A New Mexican Waveby Jemma Barsby Content Writer
Amid the surge of demagogues and rabble-rousers of far-right across the globe in the recent past, the coming of Senor Andres Manuel Lopez Obrador as the newly-elected President of Mexico has broken new ground in the Western hemisphere. Elected as the leader of the National Regeneration Movement (MORENA), which was founded by Lopez Obrador following two failed attempts in 2006 and 2012 elections as a candidate of broad Left coalitions, he had earlier headed the federal district Government of Mexico City. Like the US presidential election, Mexico, too, elects its President in July every six years and the President-elect assumes office on the first of December. Obrador was sworn in as Mexican President in December 2018.
Having taken charge of the Government and in pursuance of his campaign promises, Obrador has not moved to the presidential palace, has halved his own salary in the proposed Budget and also declared that he won't allow anyone else to get more than him. Change can be brought about during his campaigns, he promised to "combat corruption" and maintain an "austere Government." Other assurances include more students' scholarship and pension to senior citizens, which can be financed by "cutting grafts." He flies in commercial airlines and put the presidential plane on sale. As the district Government head earlier, he had adopted several policies that benefitted vulnerable sections, infirm, poor women and aged population.
Instead of occupying luxurious presidential palace, he has started working from nearly a century-old national palace the official seat of power and has continued living at his private home. He strongly believes that neo-liberal policies have benefitted a "minority of the population" while "impoverishing a great majority." Significantly, a century after the 1910 revolution the first landmark in the political history of Mexico after it gained independence from Spanish colonial rule in 1822 Obrador has become the first one who had begun as a protest leader but within the folds of the Institutional Revolutionary Party (PRI), Spanish Partido Revolucionario Institucional, which had controlled all levers of power for seven long decades since its formation in 1929.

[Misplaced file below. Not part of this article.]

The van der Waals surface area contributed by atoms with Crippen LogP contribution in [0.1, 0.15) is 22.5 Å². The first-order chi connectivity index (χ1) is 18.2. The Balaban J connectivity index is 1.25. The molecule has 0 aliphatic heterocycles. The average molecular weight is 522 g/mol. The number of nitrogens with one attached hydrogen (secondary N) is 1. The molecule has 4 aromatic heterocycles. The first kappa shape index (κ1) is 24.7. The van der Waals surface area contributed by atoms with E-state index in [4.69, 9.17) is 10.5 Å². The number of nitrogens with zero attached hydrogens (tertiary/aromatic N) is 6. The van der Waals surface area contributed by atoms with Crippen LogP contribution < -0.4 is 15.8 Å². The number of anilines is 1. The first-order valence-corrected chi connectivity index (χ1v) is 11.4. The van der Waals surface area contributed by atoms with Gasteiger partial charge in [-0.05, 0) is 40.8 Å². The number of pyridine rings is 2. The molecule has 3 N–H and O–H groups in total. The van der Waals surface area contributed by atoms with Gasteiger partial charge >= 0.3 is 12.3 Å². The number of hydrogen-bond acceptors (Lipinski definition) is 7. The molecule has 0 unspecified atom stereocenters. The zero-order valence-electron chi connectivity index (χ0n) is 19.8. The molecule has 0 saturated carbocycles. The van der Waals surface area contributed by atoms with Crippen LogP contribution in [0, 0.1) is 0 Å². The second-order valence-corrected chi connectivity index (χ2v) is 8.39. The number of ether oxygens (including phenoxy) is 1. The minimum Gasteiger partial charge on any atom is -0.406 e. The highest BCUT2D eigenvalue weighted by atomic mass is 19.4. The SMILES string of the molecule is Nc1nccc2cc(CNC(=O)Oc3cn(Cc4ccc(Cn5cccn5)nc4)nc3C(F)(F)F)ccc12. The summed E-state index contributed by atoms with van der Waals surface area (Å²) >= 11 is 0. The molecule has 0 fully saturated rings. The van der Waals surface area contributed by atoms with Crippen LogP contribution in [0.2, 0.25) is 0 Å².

Paradoxically, the Mexican political system was bizarre as it didn't permit the incumbent to have a second term, but he was empowered to select his successor who would be the ruling party's nominee in the ensuing election. Once in power, the new President would nominate his candidates for the next gubernatorial election and likewise, new Mayors would be hand-picked nominees of incumbent Governors. Everything was fine-tuned with ground support of consensus manufactured through local branches of cross-sectional wings of the ruling PRI.
The first crack in this electoral machine appeared during the 1988 election when Cuauhtemoc Cardenas challenged this nomination process. Echoing the feelings of the growing middle class, Cardenas a former Governor and also the son of a former but revered President who had nationalised petroleum sector way back in 1934 and redistributed land to the poor peasants asserted that the PRI-managed system was no longer in sync with a modern country of urban professionals. Although PRI-sponsored candidates won the election, the then President Carlos Salinas de Gortari read the writing on the wall and initiated measures to cleanse the system, including setting up of an autonomous Election Commission and ensuring proportional representation of parties in Parliament. Measures were also taken to withdraw discretionary powers of bureaucracy, mediated by the party, which resulted in the ruling party's loosening grip over the patronage network.
A new Mexican wave - With the election of Lopez Obrador as the President, a new era of politics has begun. He must remain true to the grandiose promises made during the campaign. For more information visit: https://www.dailypioneer.com/world/page/1
Created on Apr 23rd 2019 07:48. Viewed 62 times.